ERIC Number: ED493292
Record Type: Non-Journal
Publication Date: 2004-Jul
Employment Experiences of Youth with Emotional and Behavioral Disorders: Perspectives of Youth and Their Supervisors. Data Trends #102
Research and Training Center on Family Support and Children's Mental Health
"Data Trends" reports present summaries of research on mental health services for children and adolescents and their families. The article summarized in this "Data Trends" sought answers to several questions of central importance in understanding why maintaining employment is so challenging to these youth, and in designing transition programs and employment interventions that address those challenges. The questions are: (1) To what extent does the job performance of youth with EBD match the expectations of their worksite supervisors? (2) Do ratings of these youths' performance on key work behaviors differ between supervisors and youth themselves? (3) Do ratings of the importance of these same work behaviors differ between youth with EBD and their supervisors/employers? and (4) How satisfied are youth with EBD with certain aspects of their employment situation? The findings that many youth with EBD may not be meeting the expectations of their immediate supervisors, and that their perceptions of their on-the-job performance are generally higher than those of the supervisors charged with evaluating their work, can help to explain some of the frustrations, barriers to advancement, and high turnover experienced by these youth. Youth employment outcomes may improve from direct instruction on how to identify and maintain acceptable work performance standards, as well as provision of secondary school programs that cultivate the skills most important to job success. Also, it is important to recognize that desired work behaviors vary among job sites; a means of identifying which skills (for an individual youth within a given employment setting) need to be targeted for intervention is necessary. A questionnaire like the one used in this study may serve this purpose. Finally, the study highlights the need for effective, but non-stigmatizing, support and training in employment settings. [This "Data Trends" presents a summary of: Carter, E. W. & Wehby, J. H. (2003). Job performance of transition-age youth with emotional and behavioral disorders. "Exceptional Children," 69, 4, 449-465.]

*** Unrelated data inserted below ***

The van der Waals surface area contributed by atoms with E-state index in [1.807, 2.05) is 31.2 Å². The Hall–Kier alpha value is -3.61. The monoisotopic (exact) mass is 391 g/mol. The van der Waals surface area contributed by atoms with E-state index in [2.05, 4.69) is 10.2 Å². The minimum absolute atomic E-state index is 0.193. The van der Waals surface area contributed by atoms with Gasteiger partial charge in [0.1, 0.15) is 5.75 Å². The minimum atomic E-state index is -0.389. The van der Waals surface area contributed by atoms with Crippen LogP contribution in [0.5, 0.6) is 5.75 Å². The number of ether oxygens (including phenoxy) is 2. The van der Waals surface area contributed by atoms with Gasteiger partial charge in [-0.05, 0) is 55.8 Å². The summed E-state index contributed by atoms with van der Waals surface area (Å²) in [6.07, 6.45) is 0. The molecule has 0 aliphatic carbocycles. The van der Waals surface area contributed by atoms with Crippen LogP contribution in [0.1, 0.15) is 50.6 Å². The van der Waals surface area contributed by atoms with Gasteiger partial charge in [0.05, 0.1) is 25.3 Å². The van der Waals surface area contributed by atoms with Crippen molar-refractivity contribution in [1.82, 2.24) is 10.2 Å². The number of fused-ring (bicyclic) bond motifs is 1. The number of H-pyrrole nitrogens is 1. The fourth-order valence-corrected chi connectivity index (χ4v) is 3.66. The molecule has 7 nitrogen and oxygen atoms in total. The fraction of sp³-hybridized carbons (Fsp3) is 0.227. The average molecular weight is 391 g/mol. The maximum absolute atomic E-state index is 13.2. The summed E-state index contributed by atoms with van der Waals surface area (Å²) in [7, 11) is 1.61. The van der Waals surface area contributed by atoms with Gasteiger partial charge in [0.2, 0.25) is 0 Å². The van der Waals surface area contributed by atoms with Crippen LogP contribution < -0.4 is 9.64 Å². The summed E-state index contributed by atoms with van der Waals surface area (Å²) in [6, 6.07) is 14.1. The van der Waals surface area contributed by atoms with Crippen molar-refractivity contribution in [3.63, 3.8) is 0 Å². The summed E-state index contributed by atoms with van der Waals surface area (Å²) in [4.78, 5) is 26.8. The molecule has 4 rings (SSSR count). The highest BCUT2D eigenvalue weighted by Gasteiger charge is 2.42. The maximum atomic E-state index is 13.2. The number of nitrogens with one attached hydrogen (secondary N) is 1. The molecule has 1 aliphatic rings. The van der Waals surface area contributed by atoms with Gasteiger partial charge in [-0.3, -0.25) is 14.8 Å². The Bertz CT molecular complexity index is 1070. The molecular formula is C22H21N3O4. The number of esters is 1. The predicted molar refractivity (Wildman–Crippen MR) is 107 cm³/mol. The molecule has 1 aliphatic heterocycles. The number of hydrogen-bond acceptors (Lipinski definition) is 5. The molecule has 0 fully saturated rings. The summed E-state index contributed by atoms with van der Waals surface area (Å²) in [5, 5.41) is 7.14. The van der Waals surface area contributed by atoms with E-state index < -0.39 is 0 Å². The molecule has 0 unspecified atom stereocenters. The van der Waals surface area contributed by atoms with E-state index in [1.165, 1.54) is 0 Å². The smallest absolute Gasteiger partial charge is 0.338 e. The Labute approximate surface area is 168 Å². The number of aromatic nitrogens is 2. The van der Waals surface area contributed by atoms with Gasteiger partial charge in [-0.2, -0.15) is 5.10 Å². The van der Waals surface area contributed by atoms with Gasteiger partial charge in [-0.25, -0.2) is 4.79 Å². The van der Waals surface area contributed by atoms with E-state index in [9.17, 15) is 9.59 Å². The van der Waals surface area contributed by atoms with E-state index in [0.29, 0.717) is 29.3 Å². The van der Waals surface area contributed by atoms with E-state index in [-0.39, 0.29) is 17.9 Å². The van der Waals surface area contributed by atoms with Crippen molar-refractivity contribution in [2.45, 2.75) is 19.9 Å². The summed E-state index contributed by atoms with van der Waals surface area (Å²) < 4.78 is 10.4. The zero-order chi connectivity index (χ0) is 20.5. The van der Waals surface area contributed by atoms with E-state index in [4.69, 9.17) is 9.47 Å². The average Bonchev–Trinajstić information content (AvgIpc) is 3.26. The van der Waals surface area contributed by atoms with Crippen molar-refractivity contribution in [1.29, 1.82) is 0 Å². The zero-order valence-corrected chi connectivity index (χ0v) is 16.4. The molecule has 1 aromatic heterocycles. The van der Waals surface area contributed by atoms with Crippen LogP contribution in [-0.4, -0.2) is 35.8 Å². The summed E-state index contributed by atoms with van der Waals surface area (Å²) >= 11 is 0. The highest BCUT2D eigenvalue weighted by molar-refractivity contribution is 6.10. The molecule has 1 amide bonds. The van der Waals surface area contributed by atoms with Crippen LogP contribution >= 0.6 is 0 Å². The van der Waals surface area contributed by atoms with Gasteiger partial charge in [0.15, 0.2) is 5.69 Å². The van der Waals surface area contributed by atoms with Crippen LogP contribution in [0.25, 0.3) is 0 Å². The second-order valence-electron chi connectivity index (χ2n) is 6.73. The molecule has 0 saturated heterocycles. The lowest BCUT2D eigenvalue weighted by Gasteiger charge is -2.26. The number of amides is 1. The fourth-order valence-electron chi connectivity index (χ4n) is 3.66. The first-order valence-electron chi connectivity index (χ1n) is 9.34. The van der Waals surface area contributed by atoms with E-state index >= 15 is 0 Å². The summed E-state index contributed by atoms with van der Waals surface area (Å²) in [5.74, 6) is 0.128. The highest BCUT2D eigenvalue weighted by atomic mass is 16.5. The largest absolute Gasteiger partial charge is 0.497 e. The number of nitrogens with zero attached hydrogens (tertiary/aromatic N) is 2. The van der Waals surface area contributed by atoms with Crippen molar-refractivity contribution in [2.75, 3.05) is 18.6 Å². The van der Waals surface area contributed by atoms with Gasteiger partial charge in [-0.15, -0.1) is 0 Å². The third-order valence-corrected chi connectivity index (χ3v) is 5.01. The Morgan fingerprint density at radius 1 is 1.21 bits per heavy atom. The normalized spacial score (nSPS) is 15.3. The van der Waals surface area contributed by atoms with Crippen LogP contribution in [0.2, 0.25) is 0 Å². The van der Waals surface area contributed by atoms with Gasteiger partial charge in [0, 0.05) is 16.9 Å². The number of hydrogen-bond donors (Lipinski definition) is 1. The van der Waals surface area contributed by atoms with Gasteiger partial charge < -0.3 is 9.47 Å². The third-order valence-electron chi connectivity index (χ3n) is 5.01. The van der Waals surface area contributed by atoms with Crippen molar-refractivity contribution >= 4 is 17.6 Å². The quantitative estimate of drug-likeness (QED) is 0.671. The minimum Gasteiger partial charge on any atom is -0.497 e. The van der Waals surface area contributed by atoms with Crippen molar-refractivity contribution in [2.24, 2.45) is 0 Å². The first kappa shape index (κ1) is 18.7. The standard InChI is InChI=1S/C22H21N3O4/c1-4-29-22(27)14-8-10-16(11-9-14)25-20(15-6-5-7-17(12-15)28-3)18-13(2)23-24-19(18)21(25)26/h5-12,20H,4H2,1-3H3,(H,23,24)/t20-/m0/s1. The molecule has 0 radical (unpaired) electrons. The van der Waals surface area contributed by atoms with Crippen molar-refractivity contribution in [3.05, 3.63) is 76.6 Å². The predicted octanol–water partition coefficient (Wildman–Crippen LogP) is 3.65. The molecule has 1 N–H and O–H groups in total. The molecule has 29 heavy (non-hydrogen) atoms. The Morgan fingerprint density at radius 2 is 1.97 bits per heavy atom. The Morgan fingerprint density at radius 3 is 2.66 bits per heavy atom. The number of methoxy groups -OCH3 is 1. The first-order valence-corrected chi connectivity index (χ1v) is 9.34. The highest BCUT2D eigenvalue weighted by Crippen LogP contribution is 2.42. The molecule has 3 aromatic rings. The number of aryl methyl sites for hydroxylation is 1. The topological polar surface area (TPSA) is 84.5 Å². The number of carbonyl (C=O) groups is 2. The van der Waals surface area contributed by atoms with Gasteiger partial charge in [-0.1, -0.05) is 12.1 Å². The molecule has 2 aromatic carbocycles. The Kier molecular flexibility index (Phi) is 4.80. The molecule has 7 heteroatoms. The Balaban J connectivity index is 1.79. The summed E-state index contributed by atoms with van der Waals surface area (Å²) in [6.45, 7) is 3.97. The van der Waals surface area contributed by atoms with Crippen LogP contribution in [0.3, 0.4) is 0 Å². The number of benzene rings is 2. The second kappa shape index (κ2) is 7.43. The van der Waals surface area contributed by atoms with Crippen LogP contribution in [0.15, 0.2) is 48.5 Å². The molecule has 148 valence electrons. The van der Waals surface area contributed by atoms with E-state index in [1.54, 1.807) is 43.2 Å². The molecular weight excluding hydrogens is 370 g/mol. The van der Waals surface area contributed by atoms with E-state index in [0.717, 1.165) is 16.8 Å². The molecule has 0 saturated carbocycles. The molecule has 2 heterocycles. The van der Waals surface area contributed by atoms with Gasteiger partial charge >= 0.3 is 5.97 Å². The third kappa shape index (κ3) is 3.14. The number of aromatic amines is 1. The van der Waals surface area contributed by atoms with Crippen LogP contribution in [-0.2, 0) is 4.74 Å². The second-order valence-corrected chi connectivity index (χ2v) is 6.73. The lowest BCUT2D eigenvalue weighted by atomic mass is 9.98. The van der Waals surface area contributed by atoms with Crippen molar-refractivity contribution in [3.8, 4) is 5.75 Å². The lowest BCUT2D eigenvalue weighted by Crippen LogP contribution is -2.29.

Descriptors: Youth Employment, Job Performance, Employment Experience, Behavior Disorders, Emotional Disturbances, Job Satisfaction, Employer Attitudes, Employee Attitudes, Adolescents, Urban Schools, Special Needs Students, Student Employment, Job Skills, Supervisors
Research and Training Center on Family Support and Children's Mental Health. 1600 SW Fourth Ave., Suite 900, Portland, OR 97201. Tel: 503-725-4175; Fax: 503-725-4180; e-mail: firstname.lastname@example.org; Web site: http://www.rtc.pdx.edu.
Publication Type: Reports - Evaluative
Education Level: N/A
Sponsor: Substance Abuse and Mental Health Services Administration (DHHS/PHS), Rockville, MD. Center for Mental Health Services.
Authoring Institution: Portland State Univ., OR. Research and Training Center on Family Support and Children's Mental Health.; University of South Florida, Tampa. Research and Training Center for Children's Mental Health.